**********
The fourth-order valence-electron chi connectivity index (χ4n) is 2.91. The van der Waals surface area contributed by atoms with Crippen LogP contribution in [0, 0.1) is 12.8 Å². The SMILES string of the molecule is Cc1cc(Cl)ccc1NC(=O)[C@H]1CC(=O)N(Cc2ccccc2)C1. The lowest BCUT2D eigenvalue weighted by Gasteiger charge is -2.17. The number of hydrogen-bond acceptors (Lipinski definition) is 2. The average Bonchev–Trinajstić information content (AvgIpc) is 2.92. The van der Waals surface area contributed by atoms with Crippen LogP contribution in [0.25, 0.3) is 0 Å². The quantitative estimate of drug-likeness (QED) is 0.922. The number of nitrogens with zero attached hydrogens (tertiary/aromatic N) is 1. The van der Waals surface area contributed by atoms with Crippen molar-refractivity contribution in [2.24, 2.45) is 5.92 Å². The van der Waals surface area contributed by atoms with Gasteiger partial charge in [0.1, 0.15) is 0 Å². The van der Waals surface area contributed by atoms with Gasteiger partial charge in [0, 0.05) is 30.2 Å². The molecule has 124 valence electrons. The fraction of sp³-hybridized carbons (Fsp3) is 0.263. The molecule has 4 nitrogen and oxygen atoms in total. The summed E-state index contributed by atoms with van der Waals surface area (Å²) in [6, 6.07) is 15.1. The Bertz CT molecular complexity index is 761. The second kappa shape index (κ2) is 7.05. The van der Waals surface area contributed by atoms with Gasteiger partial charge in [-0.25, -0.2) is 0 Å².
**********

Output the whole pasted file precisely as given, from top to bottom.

The fourth-order valence-electron chi connectivity index (χ4n) is 2.91. The van der Waals surface area contributed by atoms with Crippen LogP contribution in [0, 0.1) is 12.8 Å². The SMILES string of the molecule is Cc1cc(Cl)ccc1NC(=O)[C@H]1CC(=O)N(Cc2ccccc2)C1. The lowest BCUT2D eigenvalue weighted by Gasteiger charge is -2.17. The number of hydrogen-bond acceptors (Lipinski definition) is 2. The average Bonchev–Trinajstić information content (AvgIpc) is 2.92. The van der Waals surface area contributed by atoms with Crippen LogP contribution in [0.25, 0.3) is 0 Å². The quantitative estimate of drug-likeness (QED) is 0.922. The number of nitrogens with zero attached hydrogens (tertiary/aromatic N) is 1. The van der Waals surface area contributed by atoms with Crippen molar-refractivity contribution in [2.24, 2.45) is 5.92 Å². The van der Waals surface area contributed by atoms with Gasteiger partial charge in [0.1, 0.15) is 0 Å². The van der Waals surface area contributed by atoms with Gasteiger partial charge in [0, 0.05) is 30.2 Å². The molecule has 124 valence electrons. The fraction of sp³-hybridized carbons (Fsp3) is 0.263. The molecule has 4 nitrogen and oxygen atoms in total. The summed E-state index contributed by atoms with van der Waals surface area (Å²) in [6, 6.07) is 15.1. The Bertz CT molecular complexity index is 761. The second kappa shape index (κ2) is 7.05. The van der Waals surface area contributed by atoms with Gasteiger partial charge in [-0.25, -0.2) is 0 Å².